Humans are complex, intelligent beings and yet, when compared to some animals, we lack the skills, speed, and awareness of these unique creatures, making us appear weak and uncoordinated. In terms of eyesight, we can see a fair distance but only in light and only ahead of us. This is a shortlist of the world’s most magnificent animals equipped with super eyesight, able to easily detect movement, heat, and even electrical impulses.
Hawk-eye and eagle-eye vision have become common terms to describe eyesight with incredible clarity and long-distance abilities. Eagles, hawks and buzzards are natural predators which prey on small mammals such as rabbit and mice. When flying high above the ground, they naturally need to be able to notice their prey below. These birds have vision which is 3x sharper than our own and able to spot prey from miles away. It is believed that their view of the world is magnified and enlarged because, whilst an eagle’s eye weighs around the same as that of a human, the back of the eye is wider and flatter, meaning the projected image will be larger. In addition, the retina of an eagle eye has a higher concentration of the cells which send information to the brain. Whilst we have around 200,000 cells per millimetre, an eagle has over 1 million. In eagle territory, the mice and rabbits don’t stand a chance.
Renowned as kings of the underwater world, sharks are natural predators. Like eagles, their survival depends almost entirely on their ability to hunt prey, often portrayed as a blood lust due to film favourite Jaws. Like a human, a shark’s eye contains a cornea, retina, pupil and lens, but the difference lies in their ability to detect electrical currents or vibrations, and chemical changes in the water. So perhaps Jaws wasn’t so implausible; the vibrations of a swimmer’s legs would send enticing signals to the nearest shark. At the back of a shark’s eye there is also layer of mirrored crystals (tapetum lucidum) which allows light to pass through the retina for a second time. As a result, sharks are able to see clearly in dark of murky water up to 10 times better than a human can see in clear water.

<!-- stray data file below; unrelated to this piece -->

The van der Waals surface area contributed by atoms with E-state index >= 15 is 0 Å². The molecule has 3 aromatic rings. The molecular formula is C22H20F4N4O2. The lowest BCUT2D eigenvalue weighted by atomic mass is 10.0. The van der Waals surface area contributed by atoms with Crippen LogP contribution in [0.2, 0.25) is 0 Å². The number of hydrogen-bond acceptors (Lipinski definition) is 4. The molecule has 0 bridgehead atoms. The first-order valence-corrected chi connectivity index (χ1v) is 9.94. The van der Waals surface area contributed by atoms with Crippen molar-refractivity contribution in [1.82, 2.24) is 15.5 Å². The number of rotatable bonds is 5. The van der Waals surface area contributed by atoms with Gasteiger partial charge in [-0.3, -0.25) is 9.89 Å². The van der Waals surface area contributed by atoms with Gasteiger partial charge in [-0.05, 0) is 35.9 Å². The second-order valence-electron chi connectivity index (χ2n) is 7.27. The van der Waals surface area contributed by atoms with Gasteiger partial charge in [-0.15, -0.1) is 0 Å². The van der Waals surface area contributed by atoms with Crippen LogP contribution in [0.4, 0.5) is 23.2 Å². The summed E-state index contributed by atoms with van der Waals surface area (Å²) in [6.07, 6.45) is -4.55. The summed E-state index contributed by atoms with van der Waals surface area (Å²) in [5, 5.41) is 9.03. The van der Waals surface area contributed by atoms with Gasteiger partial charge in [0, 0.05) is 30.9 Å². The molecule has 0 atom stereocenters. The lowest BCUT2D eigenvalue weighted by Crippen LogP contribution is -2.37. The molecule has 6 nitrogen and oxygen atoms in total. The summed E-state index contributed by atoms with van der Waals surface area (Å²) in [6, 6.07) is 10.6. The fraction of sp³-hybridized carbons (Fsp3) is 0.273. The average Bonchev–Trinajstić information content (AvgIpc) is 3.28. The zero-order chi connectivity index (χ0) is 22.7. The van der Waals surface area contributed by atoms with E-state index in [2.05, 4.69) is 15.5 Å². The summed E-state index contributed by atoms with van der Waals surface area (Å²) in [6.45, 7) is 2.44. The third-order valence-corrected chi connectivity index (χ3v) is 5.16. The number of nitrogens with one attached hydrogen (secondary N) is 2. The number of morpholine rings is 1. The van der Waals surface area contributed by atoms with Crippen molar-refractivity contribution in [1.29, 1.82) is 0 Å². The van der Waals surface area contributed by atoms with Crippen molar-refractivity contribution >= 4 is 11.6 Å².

So far, we’ve covered distance vision and underwater vision; next up, it’s thermo-vision. Snakes have the unique ability to detect body heat using temperature-sensitive organs between their eyes and nostrils. This means they can ‘see’ radiated heat from warm-blooded mammals. This makes them the ideal predators as they are able to see in any conditions and silently sneak up on their prey.
Both domestic and wild cats have long been praised for their keen night-time vision. Like sharks, the back of a cat’s eye contains tapetum lucidum cells which reflect light back through the retina, explaining their reflective quality and their technology replicated for road safety lights. The pupil of a cat’s eye can also dilate to allow more light to enter, hence their improved night-time vision. Similarly, during the day, their pupils can constrict to prevent them from being dazzled by sunlight. This explains why sometimes a cat’s eye looks almost entirely black. In addition, cats have an extra ‘third eye’ which is a protective membrane beneath the eyelid. When dozing, this membrane can sheath the eyeball, ready to quickly return to its original position if the cat is woken by movement or sound.
They may largely be seen as household pests but some insects have unique visual abilities. Insects’ eyes are made up of hundreds of faceted single eyes called ommatidia, each providing one part of an overall picture. These are called ‘compound eyes’ and may be understood like a digital pixel forming part of the image. With these features, the eyes of an insect are able to detect movement easily, perhaps explaining how they always manage to avoid that fly swat…
So whilst we may not be able to spot a mouse from 10 miles away or see underwater, eyesight has naturally evolved to suit the needs of every creature. And though our capabilities may seem poor in comparison, we’ve still got one thing which keeps us ahead of the others… opposable thumbs.
Victoria is a writer for glasses frames supplier, Direct Sight